New Delhi: The Tolstoy Farm set up by Mahatma Gandhi in South Africa as a model of community living is the theme of at least 50 visual interpretations by 17 leading artists.
"Tolstoy Farm: Exhibition of Utopia", which was inaugurated at the Lalit Kala Akademi Wednesday, reflects the subjective and creative analysis of the philosophies of Gandhi, Leo Tolstoy and Nelson Mandela.
In the early 20th century, the humble farm was the fount of satyagraha or the peaceful resistance movement for Indians in South Africa and a century later, it became inspiration for African National Congress leader Nelson Mandela, who also wrote about it.
Located outside Johannesburg in South Africa, the farm is today a part of a brick-making company.
For most of the artists at the exhibition, Tolstoy Farm is a utopia and symbol that envisaged an ideal post-colonial life in South Africa.
The participants, including Bharti Kher, Aditya Pande, Akshay Rathore, Anita Dube, Aprita Singh, Riyas Komu, Gigi Sacria, Jagannath Panda, Manjunath Kamath and several other leading names in contemporary art, have drawn their own versions of the farm as a ideal community home for people of every colour and collective consciousness in an array of media, ranging from digital art to installations and conventional genres.
Artist Gigi Scaria has created a miniature image of the Tolstoy Farm in a composition `Fly Over`, in digital print and archival paper.
The homestead is illuminated by two criss-crossing shafts of light.
Artist K.P. Peji allows his imagination to fly in an oil composition of Gandhi walking on the sea shore amid a crowd of sun-bathers, coloured tourists, a camera man, police and a flock of migratory birds. The birds curiously resemble Gandhi as they fly in droves over the sea.
The showacase is colourful and thought provoking, with a variety of interpretations of the farm as a symbol of unity in diversity.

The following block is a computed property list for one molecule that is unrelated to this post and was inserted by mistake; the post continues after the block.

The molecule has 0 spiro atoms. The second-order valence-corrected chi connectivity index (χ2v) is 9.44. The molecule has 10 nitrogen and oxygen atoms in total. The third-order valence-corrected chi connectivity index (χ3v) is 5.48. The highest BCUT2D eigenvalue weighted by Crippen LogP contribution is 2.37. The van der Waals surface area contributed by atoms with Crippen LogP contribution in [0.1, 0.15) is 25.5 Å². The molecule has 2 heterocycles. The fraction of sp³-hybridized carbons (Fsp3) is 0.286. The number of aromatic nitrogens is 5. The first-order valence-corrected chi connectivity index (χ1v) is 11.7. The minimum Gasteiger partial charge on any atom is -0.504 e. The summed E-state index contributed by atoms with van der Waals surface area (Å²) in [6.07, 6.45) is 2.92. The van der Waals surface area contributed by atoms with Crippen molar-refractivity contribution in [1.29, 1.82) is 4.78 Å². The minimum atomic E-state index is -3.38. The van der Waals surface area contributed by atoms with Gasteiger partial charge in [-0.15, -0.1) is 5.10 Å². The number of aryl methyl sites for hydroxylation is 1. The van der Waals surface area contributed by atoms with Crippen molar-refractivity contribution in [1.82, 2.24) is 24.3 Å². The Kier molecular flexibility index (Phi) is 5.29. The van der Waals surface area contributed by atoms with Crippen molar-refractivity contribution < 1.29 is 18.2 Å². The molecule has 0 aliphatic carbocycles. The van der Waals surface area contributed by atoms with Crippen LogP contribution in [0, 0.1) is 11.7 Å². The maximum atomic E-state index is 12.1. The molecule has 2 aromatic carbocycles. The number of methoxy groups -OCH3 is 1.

Curator Gayatri Sinha, a noted art critic, says the exhibition tries to paint in colours "Gandhi, Tolstoy and Mandela as thinkers who changed the way the world perceived incarceration, freedom, caste and apartheid, capital and labour, independence and colonialism."
"At the same time, it addresses the idea of utopia, both personal and private. As social polity becomes more complex, how does the artist interpret the principles of community, utopia and radical positions? How does he deal with the consequences of success and failure?
"Again, in a shifting world order, as India now acquires land in South Africa for commercial farming, or emerges as part of the BASIC (Brazil, South Africa, India, China) or BRIC (Brazil, Russia, India, China) countries, how do we view the new circuits of economies and power," Sinha said at the exhibition.
In the 1890s, when Mahatma Gandhi was thrown off a train at Pietermaritzburg in South Africa, it triggered a chain of events that changed the political power balance of the world.
Hermann Kallenbach, Gandhi`s South African architect friend, donated a piece of land where Gandhi, in 1910, conceived of the idea of a shared utopia.
Tolstoy Farm later inspired Sabarmati Ashram in Gujarat on Gandhi`s return to India.
The exhibition, inaugurated by union Culture Minister Kumari Selja, was presented by the Seven Arts Gallery.